Local reports have indicated that South Korea is to accelerate its plans to fingerprint foreigners aged 17 years and older when entering the country. The government had intended to introduce the new biometric-entry procedures in 2012, but has reportedly brought forward its plans to this summer because Seoul is now set to host the G-20 summit this November.
The country’s national assembly passed a bill on Wednesday for revising immigration control legislation. The tougher rules are designed to fight global terrorism and organized crime, similar to systems recently announced in Indonesia, and already in operation in countries such as the USA and Japan.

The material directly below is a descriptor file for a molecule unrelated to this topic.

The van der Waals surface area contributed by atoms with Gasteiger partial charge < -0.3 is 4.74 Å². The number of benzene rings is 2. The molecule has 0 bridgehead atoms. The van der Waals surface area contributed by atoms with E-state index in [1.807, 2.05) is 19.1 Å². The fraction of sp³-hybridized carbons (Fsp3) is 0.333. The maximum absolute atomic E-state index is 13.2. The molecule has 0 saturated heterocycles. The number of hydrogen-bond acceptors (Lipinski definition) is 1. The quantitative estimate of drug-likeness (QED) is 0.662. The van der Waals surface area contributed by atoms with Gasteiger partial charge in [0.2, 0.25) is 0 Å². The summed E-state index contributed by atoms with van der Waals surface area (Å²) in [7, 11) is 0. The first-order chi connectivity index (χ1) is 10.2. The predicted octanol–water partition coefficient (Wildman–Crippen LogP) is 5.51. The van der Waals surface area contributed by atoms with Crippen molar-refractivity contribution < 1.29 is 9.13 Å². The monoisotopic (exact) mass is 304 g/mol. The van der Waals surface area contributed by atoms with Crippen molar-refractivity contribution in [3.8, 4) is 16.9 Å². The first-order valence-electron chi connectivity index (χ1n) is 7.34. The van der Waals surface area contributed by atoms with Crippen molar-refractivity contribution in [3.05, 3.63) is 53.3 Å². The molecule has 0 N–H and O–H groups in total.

Once the new rules are in place, immigration officials will take facial photos and most likely digital fingerprints of both index fingers. Some foreigners, such as diplomats, will be exempt from the new requirement.
In the region of seven million foreigners visited South Korea last year. Visa requirements are waived for tourists from Japan and some other countries, but the new rules could make entry procedures more time-consuming.